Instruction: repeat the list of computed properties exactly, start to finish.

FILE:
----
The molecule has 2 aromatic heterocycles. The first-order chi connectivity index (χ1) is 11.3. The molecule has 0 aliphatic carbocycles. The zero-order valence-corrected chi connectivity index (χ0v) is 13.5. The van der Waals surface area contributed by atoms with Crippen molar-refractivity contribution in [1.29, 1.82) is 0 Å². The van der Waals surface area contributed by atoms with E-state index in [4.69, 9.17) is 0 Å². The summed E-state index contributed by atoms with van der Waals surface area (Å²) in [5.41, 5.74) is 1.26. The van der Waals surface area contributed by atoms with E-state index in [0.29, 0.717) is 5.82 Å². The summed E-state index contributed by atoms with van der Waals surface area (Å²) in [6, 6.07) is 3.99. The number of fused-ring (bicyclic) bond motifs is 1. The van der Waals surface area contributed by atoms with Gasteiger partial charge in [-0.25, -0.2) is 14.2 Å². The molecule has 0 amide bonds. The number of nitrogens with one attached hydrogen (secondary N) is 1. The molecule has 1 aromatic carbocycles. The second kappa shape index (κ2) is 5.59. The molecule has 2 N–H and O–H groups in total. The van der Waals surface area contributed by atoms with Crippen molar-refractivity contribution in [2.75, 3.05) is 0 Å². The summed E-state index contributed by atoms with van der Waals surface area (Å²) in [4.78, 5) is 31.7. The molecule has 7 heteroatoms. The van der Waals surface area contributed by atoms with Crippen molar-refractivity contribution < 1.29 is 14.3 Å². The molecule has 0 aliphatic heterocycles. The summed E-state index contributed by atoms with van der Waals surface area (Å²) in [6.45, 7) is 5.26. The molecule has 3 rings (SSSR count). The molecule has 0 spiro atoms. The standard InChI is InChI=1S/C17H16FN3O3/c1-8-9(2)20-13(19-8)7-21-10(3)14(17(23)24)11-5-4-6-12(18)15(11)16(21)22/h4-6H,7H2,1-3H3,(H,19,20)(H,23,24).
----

The molecule has 2 aromatic heterocycles. The first-order chi connectivity index (χ1) is 11.3. The molecule has 0 aliphatic carbocycles. The zero-order valence-corrected chi connectivity index (χ0v) is 13.5. The van der Waals surface area contributed by atoms with Crippen molar-refractivity contribution in [1.29, 1.82) is 0 Å². The van der Waals surface area contributed by atoms with E-state index in [4.69, 9.17) is 0 Å². The summed E-state index contributed by atoms with van der Waals surface area (Å²) in [5.41, 5.74) is 1.26. The van der Waals surface area contributed by atoms with E-state index in [0.29, 0.717) is 5.82 Å². The summed E-state index contributed by atoms with van der Waals surface area (Å²) in [6, 6.07) is 3.99. The number of fused-ring (bicyclic) bond motifs is 1. The van der Waals surface area contributed by atoms with Gasteiger partial charge in [-0.25, -0.2) is 14.2 Å². The molecule has 0 amide bonds. The number of nitrogens with one attached hydrogen (secondary N) is 1. The molecule has 1 aromatic carbocycles. The second kappa shape index (κ2) is 5.59. The molecule has 2 N–H and O–H groups in total. The van der Waals surface area contributed by atoms with Crippen molar-refractivity contribution in [2.75, 3.05) is 0 Å². The summed E-state index contributed by atoms with van der Waals surface area (Å²) in [4.78, 5) is 31.7. The molecule has 7 heteroatoms. The van der Waals surface area contributed by atoms with Crippen molar-refractivity contribution < 1.29 is 14.3 Å². The molecule has 0 aliphatic heterocycles. The summed E-state index contributed by atoms with van der Waals surface area (Å²) in [6.45, 7) is 5.26. The molecule has 3 rings (SSSR count). The molecule has 0 spiro atoms. The standard InChI is InChI=1S/C17H16FN3O3/c1-8-9(2)20-13(19-8)7-21-10(3)14(17(23)24)11-5-4-6-12(18)15(11)16(21)22/h4-6H,7H2,1-3H3,(H,19,20)(H,23,24).